In shooting the pure white landscapes, we learned about the depth of the color white, which is the foundation of picture-making. The image quality design that we were particular about to be able to express the gradation of white within white when shooting in pure white landscapes is one of the strengths of LUMIX, which is now highly evaluated by professionals.
Knowing what is going on at the shooting site is very valuable not only in terms of whether the camera works properly in the extreme cold, but also in terms of whether there is any inconvenience in operating the camera with numb hands, especially during the magic hour when shooting is a race against time, etc., and there is also much to be gained in areas other than picture-making.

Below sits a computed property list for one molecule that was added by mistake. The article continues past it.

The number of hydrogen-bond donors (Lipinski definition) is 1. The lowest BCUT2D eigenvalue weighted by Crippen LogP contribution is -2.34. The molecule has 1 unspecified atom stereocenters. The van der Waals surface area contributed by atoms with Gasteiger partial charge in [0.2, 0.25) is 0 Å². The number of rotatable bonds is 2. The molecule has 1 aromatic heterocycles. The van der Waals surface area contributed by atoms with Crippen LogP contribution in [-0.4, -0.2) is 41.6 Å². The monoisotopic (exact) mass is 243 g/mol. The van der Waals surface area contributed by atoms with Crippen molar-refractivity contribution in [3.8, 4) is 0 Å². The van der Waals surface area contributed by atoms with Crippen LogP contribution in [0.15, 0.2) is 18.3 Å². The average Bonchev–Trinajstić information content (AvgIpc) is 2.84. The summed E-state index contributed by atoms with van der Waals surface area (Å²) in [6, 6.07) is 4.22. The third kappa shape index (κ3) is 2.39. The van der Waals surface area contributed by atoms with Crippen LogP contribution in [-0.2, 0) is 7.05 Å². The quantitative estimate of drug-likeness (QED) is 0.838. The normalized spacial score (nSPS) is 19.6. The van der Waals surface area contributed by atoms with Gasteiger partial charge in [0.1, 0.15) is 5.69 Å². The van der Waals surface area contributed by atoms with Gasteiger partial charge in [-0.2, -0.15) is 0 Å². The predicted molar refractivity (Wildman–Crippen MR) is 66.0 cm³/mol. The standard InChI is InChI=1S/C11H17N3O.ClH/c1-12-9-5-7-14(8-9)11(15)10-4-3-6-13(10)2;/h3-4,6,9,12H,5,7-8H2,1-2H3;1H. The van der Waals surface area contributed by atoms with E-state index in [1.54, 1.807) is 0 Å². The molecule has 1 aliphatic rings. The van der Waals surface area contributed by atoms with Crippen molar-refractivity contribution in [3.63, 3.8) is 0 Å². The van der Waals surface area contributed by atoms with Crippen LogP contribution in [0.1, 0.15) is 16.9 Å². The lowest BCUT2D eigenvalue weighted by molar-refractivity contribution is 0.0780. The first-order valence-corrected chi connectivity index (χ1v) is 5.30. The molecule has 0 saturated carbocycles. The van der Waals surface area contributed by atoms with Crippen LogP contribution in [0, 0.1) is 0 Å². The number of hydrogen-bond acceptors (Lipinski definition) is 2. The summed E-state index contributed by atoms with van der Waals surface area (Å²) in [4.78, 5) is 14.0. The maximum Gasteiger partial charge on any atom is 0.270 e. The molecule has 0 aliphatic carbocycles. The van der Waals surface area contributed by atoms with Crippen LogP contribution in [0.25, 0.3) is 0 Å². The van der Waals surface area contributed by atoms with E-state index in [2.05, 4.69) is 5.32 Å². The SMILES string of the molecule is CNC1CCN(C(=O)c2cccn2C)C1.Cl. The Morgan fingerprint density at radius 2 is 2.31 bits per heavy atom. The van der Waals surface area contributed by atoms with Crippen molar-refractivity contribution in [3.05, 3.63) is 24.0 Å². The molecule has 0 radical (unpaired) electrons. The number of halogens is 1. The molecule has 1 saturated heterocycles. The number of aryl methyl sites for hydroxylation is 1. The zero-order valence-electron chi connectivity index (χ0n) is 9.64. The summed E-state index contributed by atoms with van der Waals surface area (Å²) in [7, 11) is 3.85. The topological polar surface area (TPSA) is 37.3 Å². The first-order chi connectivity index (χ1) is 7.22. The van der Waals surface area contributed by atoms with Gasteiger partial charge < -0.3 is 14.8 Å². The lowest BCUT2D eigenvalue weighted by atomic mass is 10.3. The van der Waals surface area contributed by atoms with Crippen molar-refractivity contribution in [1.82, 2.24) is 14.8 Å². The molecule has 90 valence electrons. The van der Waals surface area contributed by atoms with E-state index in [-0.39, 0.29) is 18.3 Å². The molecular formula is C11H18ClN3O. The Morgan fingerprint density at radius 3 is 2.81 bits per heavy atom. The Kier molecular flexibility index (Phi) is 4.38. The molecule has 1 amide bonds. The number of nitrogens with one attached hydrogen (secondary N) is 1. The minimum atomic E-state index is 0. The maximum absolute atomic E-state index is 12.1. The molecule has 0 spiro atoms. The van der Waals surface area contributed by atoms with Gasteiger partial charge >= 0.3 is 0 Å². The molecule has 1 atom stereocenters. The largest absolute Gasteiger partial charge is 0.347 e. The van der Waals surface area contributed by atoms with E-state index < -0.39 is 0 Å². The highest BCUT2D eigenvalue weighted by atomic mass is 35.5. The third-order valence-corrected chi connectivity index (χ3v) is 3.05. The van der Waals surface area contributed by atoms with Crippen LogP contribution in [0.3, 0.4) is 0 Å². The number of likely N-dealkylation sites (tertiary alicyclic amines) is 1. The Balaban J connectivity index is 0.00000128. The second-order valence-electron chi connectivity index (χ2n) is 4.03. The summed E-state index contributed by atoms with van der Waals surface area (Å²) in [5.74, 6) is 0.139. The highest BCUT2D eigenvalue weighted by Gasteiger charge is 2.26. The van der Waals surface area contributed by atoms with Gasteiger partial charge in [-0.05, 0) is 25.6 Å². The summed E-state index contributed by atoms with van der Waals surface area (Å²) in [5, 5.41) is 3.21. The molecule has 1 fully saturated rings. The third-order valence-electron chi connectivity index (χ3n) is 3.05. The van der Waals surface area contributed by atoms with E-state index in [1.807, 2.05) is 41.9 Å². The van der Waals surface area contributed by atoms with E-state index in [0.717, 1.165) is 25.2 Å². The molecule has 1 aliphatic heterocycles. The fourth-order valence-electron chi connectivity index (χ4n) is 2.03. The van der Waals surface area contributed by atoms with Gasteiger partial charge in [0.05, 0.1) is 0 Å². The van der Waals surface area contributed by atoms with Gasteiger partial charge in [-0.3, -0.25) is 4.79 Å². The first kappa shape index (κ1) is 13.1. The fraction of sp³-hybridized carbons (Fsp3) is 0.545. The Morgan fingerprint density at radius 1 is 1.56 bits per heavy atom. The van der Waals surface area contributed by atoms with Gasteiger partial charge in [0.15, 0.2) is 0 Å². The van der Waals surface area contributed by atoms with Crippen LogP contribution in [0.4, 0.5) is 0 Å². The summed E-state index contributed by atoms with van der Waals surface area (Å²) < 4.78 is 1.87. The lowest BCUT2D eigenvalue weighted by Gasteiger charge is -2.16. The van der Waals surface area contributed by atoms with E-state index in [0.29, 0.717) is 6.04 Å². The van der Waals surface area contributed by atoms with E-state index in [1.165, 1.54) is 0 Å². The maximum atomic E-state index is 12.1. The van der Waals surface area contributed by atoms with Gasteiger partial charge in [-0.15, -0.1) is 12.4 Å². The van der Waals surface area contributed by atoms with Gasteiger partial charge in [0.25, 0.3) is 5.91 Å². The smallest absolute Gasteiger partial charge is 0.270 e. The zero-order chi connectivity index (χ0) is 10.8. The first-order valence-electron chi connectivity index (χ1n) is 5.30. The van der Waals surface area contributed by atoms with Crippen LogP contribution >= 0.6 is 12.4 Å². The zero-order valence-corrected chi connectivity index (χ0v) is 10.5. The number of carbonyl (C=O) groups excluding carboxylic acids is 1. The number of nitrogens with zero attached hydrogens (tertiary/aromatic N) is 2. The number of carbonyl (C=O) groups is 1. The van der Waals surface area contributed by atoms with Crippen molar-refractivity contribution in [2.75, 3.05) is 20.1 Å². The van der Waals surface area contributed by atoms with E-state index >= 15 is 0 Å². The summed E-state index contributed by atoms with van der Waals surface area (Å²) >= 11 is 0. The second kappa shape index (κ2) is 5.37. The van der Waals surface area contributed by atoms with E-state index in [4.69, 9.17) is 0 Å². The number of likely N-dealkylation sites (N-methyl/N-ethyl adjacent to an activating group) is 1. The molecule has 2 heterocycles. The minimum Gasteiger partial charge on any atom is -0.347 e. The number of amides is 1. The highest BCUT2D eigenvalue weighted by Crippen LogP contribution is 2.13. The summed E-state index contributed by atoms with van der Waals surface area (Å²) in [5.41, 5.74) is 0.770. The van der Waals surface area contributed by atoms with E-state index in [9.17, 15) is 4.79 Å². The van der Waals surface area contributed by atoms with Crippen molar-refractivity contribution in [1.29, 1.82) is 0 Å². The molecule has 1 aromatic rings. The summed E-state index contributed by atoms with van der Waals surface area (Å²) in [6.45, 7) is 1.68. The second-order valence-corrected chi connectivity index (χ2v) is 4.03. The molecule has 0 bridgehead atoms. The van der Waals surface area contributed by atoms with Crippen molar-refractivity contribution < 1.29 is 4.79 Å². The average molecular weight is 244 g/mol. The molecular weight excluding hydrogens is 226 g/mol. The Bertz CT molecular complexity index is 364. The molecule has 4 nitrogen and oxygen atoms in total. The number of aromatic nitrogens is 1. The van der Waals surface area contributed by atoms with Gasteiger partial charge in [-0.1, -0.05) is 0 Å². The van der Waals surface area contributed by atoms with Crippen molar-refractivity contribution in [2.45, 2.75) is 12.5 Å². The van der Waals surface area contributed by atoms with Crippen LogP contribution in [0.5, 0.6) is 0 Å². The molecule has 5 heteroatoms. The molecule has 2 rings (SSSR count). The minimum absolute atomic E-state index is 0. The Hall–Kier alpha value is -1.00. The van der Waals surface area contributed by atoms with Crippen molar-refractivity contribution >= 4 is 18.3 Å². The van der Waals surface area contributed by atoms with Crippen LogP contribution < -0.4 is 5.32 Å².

Incorporating sensibilities into image quality
In order to incorporate the sensibilities grasped in the field into the image quality design, it is necessary to quantify them. We repeat the fine-tuning process by changing many parameters little by little while taking utilizing the performance of the image sensor and the image processing engine. We compare the photos taken by the creators with the photos taken by ourselves with various cameras, and for example, each element, such as gradation and detail, is repeatedly discussed among the picture-making members.
While photographs are meant to appeal to the sense of sight, we complete our work by determining whether they appeal to the five senses, such as the strength of the wind, aroma, taste, and temperature felt on the skin at the shooting site.